interesting—a card equivalent's a person, place or thing!"
Specifically, a card equivalent is a piece of information that
exonerates one particular character, room, or weapon of
the murder. (They're called "card equivalents" because they're equivalent
to the cards used in the original board game Clue®.)
- Each player will start the game with three card equivalents.
Other card equivalents can be found through player and
butler-aided searches (yes, I promise, we'll
get to those in a bit!).
- Information on card equivalents is exchanged during a
Suspicion (that's coming up later, too).
"Pardon me, sir, but tonight you may well feel obliged
to my employer for the use of an alias."
- Please be on time. It causes delays for all the other players if
someone is late—and you wouldn't want to get the murderer
mad at you, now would you?
- When you arrive, you will be greeted by one of the butlers,
who will give you a packet of information and show you to a room.
The packet will give you further information about what you see
and hear while waiting. This information becomes your
card equivalents (see above).
You will also get a map of the house
and a list of your fellow guests.
- While waiting, please do not disturb anything that may be
in the room with you.
- At some point, there will, I am afraid, be a scream. Shame,
shame. Please do not leave the room you are in until you are
fetched by a butler; we'd hate to have any further mishap befall
anyone at this point!
- The butlers will fetch you and bring you to headquarters,
at which time certain things will be revealed and plans made.
- As soon as we are done at headquarters, players will be
paired off to do an initial search of the house. Each pair will
be assigned certain rooms to search for evidence.
- What evidence? There will be an index card hidden
somewhere in each room with information written on it.
That information may reveal one of three things:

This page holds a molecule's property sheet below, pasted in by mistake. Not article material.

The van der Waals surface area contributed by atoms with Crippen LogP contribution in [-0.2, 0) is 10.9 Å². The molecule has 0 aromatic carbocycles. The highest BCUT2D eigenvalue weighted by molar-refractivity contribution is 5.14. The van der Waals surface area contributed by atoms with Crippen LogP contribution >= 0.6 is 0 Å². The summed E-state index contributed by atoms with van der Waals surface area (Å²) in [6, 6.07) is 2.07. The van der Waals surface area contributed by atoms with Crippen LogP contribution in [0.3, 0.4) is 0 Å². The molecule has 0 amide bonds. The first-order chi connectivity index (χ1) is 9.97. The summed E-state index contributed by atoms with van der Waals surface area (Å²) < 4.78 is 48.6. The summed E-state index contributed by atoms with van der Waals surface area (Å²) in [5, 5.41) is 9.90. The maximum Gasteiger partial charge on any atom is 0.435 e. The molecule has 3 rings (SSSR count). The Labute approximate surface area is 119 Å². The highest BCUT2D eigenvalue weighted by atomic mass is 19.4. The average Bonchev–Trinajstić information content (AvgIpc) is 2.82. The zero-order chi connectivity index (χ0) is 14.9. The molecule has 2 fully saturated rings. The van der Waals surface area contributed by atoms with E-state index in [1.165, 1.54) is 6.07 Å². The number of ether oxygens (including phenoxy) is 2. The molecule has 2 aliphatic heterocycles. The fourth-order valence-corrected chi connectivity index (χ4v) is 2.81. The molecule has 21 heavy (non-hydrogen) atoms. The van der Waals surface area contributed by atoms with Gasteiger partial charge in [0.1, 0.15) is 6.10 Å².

- A subplot fragment.
- A card equivalent.
- The existence of a secret passage. (More on them in a moment.)
- Anything found by a pair during this initial search is considered
to have been found by both players, so both players know this
information from here on out.
A very important note!!
When you find a card in a room, either now or later
in the game, do not remove the card from its place.
Any information found during a search is considered to be permanently in the room
and is not to be disturbed or removed.
- During this initial search, do not remove weapons from rooms.
Also, it would be very poor form for the murderer to dispatch his or her
partner; after all, it would give away your identity very quickly!
- After the initial search is done, we will return to headquarters.
At this point, each player may choose a room to go to,
and from here on out the game proceeds in turns.
Each turn may be divided into two phases: movement and action.
- During the movement phase, players may either stay in their
current room or move one room away. The map shows which rooms
are connected to each other. You may only move to a room
that is connected to the room you are in by an arrow—or by a
- Once you find that a secret passage exists in a room, you know
how to get into the passage—but not where it goes. You may
only use a secret passage during the movement phase. If you